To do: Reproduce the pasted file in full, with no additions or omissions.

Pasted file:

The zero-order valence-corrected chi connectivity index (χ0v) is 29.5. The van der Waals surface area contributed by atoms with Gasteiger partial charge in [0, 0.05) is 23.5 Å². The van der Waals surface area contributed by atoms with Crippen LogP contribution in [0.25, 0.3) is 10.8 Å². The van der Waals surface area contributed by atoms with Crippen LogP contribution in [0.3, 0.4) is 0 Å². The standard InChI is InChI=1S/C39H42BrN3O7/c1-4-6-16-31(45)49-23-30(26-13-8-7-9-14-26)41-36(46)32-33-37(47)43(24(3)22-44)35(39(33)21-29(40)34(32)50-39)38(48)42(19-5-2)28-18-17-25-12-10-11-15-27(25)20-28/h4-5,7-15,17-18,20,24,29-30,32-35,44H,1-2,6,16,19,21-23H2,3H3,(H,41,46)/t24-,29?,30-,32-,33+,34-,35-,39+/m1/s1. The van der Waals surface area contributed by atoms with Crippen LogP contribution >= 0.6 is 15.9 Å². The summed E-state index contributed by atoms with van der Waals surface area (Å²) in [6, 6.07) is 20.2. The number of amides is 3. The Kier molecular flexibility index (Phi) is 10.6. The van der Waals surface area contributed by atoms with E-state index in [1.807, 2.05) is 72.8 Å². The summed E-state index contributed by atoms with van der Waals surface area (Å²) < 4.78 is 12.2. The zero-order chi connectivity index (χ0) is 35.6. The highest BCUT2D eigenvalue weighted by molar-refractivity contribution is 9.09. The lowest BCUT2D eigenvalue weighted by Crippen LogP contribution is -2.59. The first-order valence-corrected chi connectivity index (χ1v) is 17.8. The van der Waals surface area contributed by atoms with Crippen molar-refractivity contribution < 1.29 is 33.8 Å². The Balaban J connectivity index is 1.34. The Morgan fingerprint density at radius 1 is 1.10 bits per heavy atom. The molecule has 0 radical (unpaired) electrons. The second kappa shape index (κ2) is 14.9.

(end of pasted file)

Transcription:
The zero-order valence-corrected chi connectivity index (χ0v) is 29.5. The van der Waals surface area contributed by atoms with Gasteiger partial charge in [0, 0.05) is 23.5 Å². The van der Waals surface area contributed by atoms with Crippen LogP contribution in [0.25, 0.3) is 10.8 Å². The van der Waals surface area contributed by atoms with Crippen LogP contribution in [0.3, 0.4) is 0 Å². The standard InChI is InChI=1S/C39H42BrN3O7/c1-4-6-16-31(45)49-23-30(26-13-8-7-9-14-26)41-36(46)32-33-37(47)43(24(3)22-44)35(39(33)21-29(40)34(32)50-39)38(48)42(19-5-2)28-18-17-25-12-10-11-15-27(25)20-28/h4-5,7-15,17-18,20,24,29-30,32-35,44H,1-2,6,16,19,21-23H2,3H3,(H,41,46)/t24-,29?,30-,32-,33+,34-,35-,39+/m1/s1. The van der Waals surface area contributed by atoms with Crippen LogP contribution >= 0.6 is 15.9 Å². The summed E-state index contributed by atoms with van der Waals surface area (Å²) in [6, 6.07) is 20.2. The number of amides is 3. The Kier molecular flexibility index (Phi) is 10.6. The van der Waals surface area contributed by atoms with E-state index in [1.807, 2.05) is 72.8 Å². The summed E-state index contributed by atoms with van der Waals surface area (Å²) < 4.78 is 12.2. The zero-order chi connectivity index (χ0) is 35.6. The highest BCUT2D eigenvalue weighted by molar-refractivity contribution is 9.09. The lowest BCUT2D eigenvalue weighted by Crippen LogP contribution is -2.59. The first-order valence-corrected chi connectivity index (χ1v) is 17.8. The van der Waals surface area contributed by atoms with Crippen molar-refractivity contribution < 1.29 is 33.8 Å². The Balaban J connectivity index is 1.34. The Morgan fingerprint density at radius 1 is 1.10 bits per heavy atom. The molecule has 0 radical (unpaired) electrons. The second kappa shape index (κ2) is 14.9.